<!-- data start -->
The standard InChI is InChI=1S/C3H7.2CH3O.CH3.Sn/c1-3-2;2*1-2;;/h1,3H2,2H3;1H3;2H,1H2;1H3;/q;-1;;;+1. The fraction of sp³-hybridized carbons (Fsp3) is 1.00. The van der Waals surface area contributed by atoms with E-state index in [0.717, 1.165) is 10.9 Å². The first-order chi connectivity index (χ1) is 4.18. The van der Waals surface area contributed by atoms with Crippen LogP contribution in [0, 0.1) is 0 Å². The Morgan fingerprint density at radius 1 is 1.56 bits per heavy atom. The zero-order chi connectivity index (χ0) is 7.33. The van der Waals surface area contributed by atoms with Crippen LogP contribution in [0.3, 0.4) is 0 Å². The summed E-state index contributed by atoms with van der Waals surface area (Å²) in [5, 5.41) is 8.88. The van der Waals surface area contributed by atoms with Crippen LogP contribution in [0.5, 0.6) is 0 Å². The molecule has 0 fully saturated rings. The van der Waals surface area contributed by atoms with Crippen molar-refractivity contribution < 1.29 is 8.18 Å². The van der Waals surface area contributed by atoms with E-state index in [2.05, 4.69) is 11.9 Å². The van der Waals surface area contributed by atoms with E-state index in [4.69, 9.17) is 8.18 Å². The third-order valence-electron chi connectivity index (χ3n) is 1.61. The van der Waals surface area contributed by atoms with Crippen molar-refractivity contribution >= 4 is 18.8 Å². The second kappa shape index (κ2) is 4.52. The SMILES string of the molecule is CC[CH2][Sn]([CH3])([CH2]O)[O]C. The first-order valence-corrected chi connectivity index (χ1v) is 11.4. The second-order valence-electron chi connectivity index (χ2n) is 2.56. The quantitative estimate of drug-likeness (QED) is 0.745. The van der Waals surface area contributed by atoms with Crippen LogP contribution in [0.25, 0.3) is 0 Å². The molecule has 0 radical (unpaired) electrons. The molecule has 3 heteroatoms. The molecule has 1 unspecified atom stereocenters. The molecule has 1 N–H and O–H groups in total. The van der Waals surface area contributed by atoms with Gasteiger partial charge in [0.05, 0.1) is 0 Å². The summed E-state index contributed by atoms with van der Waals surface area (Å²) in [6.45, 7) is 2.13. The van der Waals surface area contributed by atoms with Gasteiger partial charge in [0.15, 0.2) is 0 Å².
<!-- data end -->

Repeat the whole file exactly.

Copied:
The standard InChI is InChI=1S/C3H7.2CH3O.CH3.Sn/c1-3-2;2*1-2;;/h1,3H2,2H3;1H3;2H,1H2;1H3;/q;-1;;;+1. The fraction of sp³-hybridized carbons (Fsp3) is 1.00. The van der Waals surface area contributed by atoms with E-state index in [0.717, 1.165) is 10.9 Å². The first-order chi connectivity index (χ1) is 4.18. The van der Waals surface area contributed by atoms with Crippen LogP contribution in [0, 0.1) is 0 Å². The Morgan fingerprint density at radius 1 is 1.56 bits per heavy atom. The zero-order chi connectivity index (χ0) is 7.33. The van der Waals surface area contributed by atoms with Crippen LogP contribution in [0.3, 0.4) is 0 Å². The summed E-state index contributed by atoms with van der Waals surface area (Å²) in [5, 5.41) is 8.88. The van der Waals surface area contributed by atoms with Crippen LogP contribution in [0.5, 0.6) is 0 Å². The molecule has 0 fully saturated rings. The van der Waals surface area contributed by atoms with Crippen molar-refractivity contribution < 1.29 is 8.18 Å². The van der Waals surface area contributed by atoms with E-state index in [2.05, 4.69) is 11.9 Å². The van der Waals surface area contributed by atoms with E-state index in [4.69, 9.17) is 8.18 Å². The third-order valence-electron chi connectivity index (χ3n) is 1.61. The van der Waals surface area contributed by atoms with Crippen molar-refractivity contribution >= 4 is 18.8 Å². The second kappa shape index (κ2) is 4.52. The SMILES string of the molecule is CC[CH2][Sn]([CH3])([CH2]O)[O]C. The first-order valence-corrected chi connectivity index (χ1v) is 11.4. The second-order valence-electron chi connectivity index (χ2n) is 2.56. The quantitative estimate of drug-likeness (QED) is 0.745. The van der Waals surface area contributed by atoms with Crippen LogP contribution in [0.25, 0.3) is 0 Å². The molecule has 0 radical (unpaired) electrons. The molecule has 3 heteroatoms. The molecule has 1 unspecified atom stereocenters. The molecule has 1 N–H and O–H groups in total. The van der Waals surface area contributed by atoms with Gasteiger partial charge in [0.05, 0.1) is 0 Å². The summed E-state index contributed by atoms with van der Waals surface area (Å²) in [6.45, 7) is 2.13. The van der Waals surface area contributed by atoms with Gasteiger partial charge in [0.15, 0.2) is 0 Å².